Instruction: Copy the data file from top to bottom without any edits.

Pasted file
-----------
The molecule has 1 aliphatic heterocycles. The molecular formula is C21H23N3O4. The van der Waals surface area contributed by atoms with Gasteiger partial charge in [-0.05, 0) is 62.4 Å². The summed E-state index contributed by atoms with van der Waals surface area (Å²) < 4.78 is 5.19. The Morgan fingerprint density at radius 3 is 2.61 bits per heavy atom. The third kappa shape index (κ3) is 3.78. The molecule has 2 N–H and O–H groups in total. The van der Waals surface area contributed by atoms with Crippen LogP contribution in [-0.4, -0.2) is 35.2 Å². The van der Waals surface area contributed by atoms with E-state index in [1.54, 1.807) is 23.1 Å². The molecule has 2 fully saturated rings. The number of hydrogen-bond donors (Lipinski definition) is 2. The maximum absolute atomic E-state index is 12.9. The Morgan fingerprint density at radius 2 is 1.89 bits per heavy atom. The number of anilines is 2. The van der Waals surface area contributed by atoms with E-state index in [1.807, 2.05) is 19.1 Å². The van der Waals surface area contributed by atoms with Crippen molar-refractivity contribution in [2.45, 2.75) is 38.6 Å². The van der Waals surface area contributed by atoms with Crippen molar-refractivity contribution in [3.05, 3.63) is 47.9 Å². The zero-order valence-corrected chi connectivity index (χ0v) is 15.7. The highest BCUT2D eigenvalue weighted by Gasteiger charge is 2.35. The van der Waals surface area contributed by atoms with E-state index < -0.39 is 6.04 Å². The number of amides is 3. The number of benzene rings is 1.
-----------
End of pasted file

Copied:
The molecule has 1 aliphatic heterocycles. The molecular formula is C21H23N3O4. The van der Waals surface area contributed by atoms with Gasteiger partial charge in [-0.05, 0) is 62.4 Å². The summed E-state index contributed by atoms with van der Waals surface area (Å²) < 4.78 is 5.19. The Morgan fingerprint density at radius 3 is 2.61 bits per heavy atom. The third kappa shape index (κ3) is 3.78. The molecule has 2 N–H and O–H groups in total. The van der Waals surface area contributed by atoms with Crippen LogP contribution in [-0.4, -0.2) is 35.2 Å². The van der Waals surface area contributed by atoms with E-state index in [1.54, 1.807) is 23.1 Å². The molecule has 2 fully saturated rings. The number of hydrogen-bond donors (Lipinski definition) is 2. The maximum absolute atomic E-state index is 12.9. The Morgan fingerprint density at radius 2 is 1.89 bits per heavy atom. The number of anilines is 2. The van der Waals surface area contributed by atoms with E-state index in [1.807, 2.05) is 19.1 Å². The van der Waals surface area contributed by atoms with Crippen molar-refractivity contribution in [2.45, 2.75) is 38.6 Å². The van der Waals surface area contributed by atoms with Crippen molar-refractivity contribution in [3.05, 3.63) is 47.9 Å². The zero-order valence-corrected chi connectivity index (χ0v) is 15.7. The highest BCUT2D eigenvalue weighted by Gasteiger charge is 2.35. The van der Waals surface area contributed by atoms with E-state index < -0.39 is 6.04 Å². The number of amides is 3. The number of benzene rings is 1.